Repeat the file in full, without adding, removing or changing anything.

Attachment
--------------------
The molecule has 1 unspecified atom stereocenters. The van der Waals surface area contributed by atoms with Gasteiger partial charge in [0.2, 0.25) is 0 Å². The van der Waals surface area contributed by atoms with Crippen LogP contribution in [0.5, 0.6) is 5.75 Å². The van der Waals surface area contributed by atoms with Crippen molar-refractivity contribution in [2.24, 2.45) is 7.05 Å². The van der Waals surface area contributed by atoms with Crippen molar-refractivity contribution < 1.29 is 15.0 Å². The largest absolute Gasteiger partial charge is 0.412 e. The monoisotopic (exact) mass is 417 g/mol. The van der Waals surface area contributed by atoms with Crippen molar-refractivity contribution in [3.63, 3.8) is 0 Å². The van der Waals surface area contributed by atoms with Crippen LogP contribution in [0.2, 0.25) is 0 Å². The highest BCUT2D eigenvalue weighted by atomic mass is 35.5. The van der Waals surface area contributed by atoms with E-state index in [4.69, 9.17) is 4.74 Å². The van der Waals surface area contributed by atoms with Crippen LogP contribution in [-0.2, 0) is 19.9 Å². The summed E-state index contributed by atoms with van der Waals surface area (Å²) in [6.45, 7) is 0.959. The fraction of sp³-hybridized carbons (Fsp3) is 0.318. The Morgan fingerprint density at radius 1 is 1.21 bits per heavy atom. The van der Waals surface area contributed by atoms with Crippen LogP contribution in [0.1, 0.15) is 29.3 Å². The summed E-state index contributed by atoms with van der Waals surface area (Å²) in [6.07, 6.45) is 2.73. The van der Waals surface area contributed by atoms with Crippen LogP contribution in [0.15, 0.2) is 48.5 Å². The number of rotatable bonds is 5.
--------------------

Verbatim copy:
The molecule has 1 unspecified atom stereocenters. The van der Waals surface area contributed by atoms with Gasteiger partial charge in [0.2, 0.25) is 0 Å². The van der Waals surface area contributed by atoms with Crippen LogP contribution in [0.5, 0.6) is 5.75 Å². The van der Waals surface area contributed by atoms with Crippen molar-refractivity contribution in [2.24, 2.45) is 7.05 Å². The van der Waals surface area contributed by atoms with Crippen molar-refractivity contribution < 1.29 is 15.0 Å². The largest absolute Gasteiger partial charge is 0.412 e. The monoisotopic (exact) mass is 417 g/mol. The van der Waals surface area contributed by atoms with Crippen molar-refractivity contribution in [3.63, 3.8) is 0 Å². The van der Waals surface area contributed by atoms with Crippen LogP contribution in [0.2, 0.25) is 0 Å². The highest BCUT2D eigenvalue weighted by atomic mass is 35.5. The van der Waals surface area contributed by atoms with E-state index in [4.69, 9.17) is 4.74 Å². The van der Waals surface area contributed by atoms with Crippen LogP contribution in [-0.2, 0) is 19.9 Å². The summed E-state index contributed by atoms with van der Waals surface area (Å²) in [6.45, 7) is 0.959. The fraction of sp³-hybridized carbons (Fsp3) is 0.318. The Morgan fingerprint density at radius 1 is 1.21 bits per heavy atom. The van der Waals surface area contributed by atoms with Crippen LogP contribution in [0.1, 0.15) is 29.3 Å². The summed E-state index contributed by atoms with van der Waals surface area (Å²) in [6.07, 6.45) is 2.73. The van der Waals surface area contributed by atoms with Crippen LogP contribution in [0.15, 0.2) is 48.5 Å². The number of rotatable bonds is 5.